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Biden’s plan to handle China

In contrast to Trump’s sometimes-hawkish approach, Biden says he would keep China in check by strengthening ties with U.S. allies

Biden’s plan to handle China

Joe Biden (JIM WATSON/AFP via Getty Images)

Earlier this year, Donald Trump’s presidential reelection campaign ran a 30-second television ad meant to throw doubt on rival Joe Biden’s ability to handle China. In it, viewers see the Democratic candidate’s head photoshopped onto a mannequin manipulated by Chinese President Xi Jinping. Words on the screen call the former vice president “China’s puppet.”

Among the ad’s other claims: Biden as vice president wanted to normalize trade with China, his son Hunter received more than $1 billion from a Chinese state-owned bank, and Biden attacked Trump’s travel restrictions on China at the beginning of the coronavirus outbreak as racist.

In response, the Democratic National Committee launched its own TV ad in several swing states. It played like a horror film trailer, with ominous music. “Trump said he’d get tough on China. He didn’t get tough—he got played,” the narrator said, claiming Trump had lost the trade war, bankrupted farmers, and hurt steelworkers and U.S. manufacturing. The implication? Biden would be better—and tougher—at dealing with China.

In a contentious campaign season, both Trump and Biden have tried to prove themselves the best leader to face an increasingly aggressive People’s Republic of China. China’s handling of the coronavirus, its repression of Xinjiang and Hong Kong residents, its aggression in the South China Sea, and its unfair trade practices have tanked relations between the world’s two largest economies. Americans’ views on China have increasingly soured: Seventy-three percent of U.S. adults say they have an unfavorable view of the country, up 26 percentage points from 2018, according to a July poll from Pew Research Center.

With a foreign policy team largely recruited from the previous Obama administration, a Biden administration would likely roll back Trump’s more hawkish measures. Under Obama, the United States did little to curb China’s economic and military rise as the Communist nation flouted international rules. China illegally built artificial islands in the South China Sea and stole U.S. intellectual property, while domestically Xi consolidated power and placed restrictions on civil society, free speech, and religious liberty.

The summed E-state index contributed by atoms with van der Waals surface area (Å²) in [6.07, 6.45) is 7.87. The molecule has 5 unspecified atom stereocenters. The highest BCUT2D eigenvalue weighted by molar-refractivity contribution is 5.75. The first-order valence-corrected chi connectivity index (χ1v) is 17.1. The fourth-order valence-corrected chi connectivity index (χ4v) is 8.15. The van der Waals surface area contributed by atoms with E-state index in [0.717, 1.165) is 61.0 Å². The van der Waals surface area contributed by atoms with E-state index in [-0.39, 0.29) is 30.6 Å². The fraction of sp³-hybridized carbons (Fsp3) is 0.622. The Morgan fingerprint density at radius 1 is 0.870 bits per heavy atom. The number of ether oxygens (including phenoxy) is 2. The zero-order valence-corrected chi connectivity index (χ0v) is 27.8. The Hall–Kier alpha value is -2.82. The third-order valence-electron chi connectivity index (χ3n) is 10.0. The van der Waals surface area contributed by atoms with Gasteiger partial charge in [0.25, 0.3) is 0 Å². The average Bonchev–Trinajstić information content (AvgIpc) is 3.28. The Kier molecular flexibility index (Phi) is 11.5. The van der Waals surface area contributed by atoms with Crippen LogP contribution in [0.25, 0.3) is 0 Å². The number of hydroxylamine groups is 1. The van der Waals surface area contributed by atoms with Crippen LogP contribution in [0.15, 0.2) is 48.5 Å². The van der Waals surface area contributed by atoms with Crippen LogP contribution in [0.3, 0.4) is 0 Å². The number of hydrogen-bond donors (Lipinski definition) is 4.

Many of Biden’s suggestions for handling China mirror what the Trump administration is already doing. But Biden’s major push is to engage allies Trump has alienated and use them to leverage greater international pressure against the country. Yet a question remains: How much harder are traditional U.S. allies willing to push against the economic giant China has become?

SINCE PRESIDENT RICHARD NIXON’S 1972 trip to Beijing that led to a normalization of relations with China, the United States has pursued a policy of engagement in hopes that closer economic ties and partnership would lead China to open up politically. Nearly half a century later, the opposite seems to have happened: Rather than China looking like the democratic West, it now promotes its increasingly authoritarian views overseas through influence campaigns.

U.S. Secretary of State Mike Pompeo, one of the Trump administration’s most vocal critics of the Chinese Communist Party, declared the failure of the engagement approach during a speech in July at the Nixon Library in Yorba Linda, Calif. “We must admit a hard truth that should guide us in the years and decades to come, that if we want to have a free 21st century, and not the Chinese century of which Xi Jinping dreams, the old paradigm of blind engagement with China simply won’t get it done.”  

Christopher Balding, an associate professor at Fulbright University Vietnam, said that every U.S. president since the 1980s has talked about getting tough on China, but Trump is the first to take the China threat seriously. Under Trump, the United States placed billions of dollars of tariffs on Chinese goods because of the country’s trade practices, sanctioned Chinese officials responsible for human rights abuses, investigated cases of Chinese espionage, closed a Chinese Consulate, challenged China’s claims in the South China Sea, and banned Chinese telecom giant Huawei. The Trump administration also floated the idea of a travel ban on the 91 million members of the Chinese Communist Party.